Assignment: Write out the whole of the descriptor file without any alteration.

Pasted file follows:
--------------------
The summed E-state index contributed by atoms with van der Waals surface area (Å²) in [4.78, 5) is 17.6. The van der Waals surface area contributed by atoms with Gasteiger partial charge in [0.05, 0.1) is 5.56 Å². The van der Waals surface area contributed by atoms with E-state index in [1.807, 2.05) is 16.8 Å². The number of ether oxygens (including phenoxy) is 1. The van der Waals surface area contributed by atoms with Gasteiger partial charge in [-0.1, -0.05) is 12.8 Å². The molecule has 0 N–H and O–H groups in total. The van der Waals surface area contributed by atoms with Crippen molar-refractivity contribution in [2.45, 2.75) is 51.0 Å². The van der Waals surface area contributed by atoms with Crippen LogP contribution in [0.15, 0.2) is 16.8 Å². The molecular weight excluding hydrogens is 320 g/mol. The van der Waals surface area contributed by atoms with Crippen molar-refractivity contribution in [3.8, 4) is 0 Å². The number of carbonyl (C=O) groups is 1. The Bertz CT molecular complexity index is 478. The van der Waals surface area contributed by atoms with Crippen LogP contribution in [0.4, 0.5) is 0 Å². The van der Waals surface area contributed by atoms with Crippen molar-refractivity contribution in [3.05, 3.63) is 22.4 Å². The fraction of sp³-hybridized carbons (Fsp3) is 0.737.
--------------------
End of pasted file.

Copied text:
The summed E-state index contributed by atoms with van der Waals surface area (Å²) in [4.78, 5) is 17.6. The van der Waals surface area contributed by atoms with Gasteiger partial charge in [0.05, 0.1) is 5.56 Å². The van der Waals surface area contributed by atoms with E-state index in [1.807, 2.05) is 16.8 Å². The number of ether oxygens (including phenoxy) is 1. The van der Waals surface area contributed by atoms with Gasteiger partial charge in [-0.1, -0.05) is 12.8 Å². The molecule has 0 N–H and O–H groups in total. The van der Waals surface area contributed by atoms with Crippen molar-refractivity contribution in [2.45, 2.75) is 51.0 Å². The van der Waals surface area contributed by atoms with Crippen LogP contribution in [0.15, 0.2) is 16.8 Å². The molecular weight excluding hydrogens is 320 g/mol. The van der Waals surface area contributed by atoms with Crippen molar-refractivity contribution in [3.8, 4) is 0 Å². The number of carbonyl (C=O) groups is 1. The Bertz CT molecular complexity index is 478. The van der Waals surface area contributed by atoms with Crippen LogP contribution in [0.4, 0.5) is 0 Å². The van der Waals surface area contributed by atoms with Crippen molar-refractivity contribution in [3.05, 3.63) is 22.4 Å². The fraction of sp³-hybridized carbons (Fsp3) is 0.737.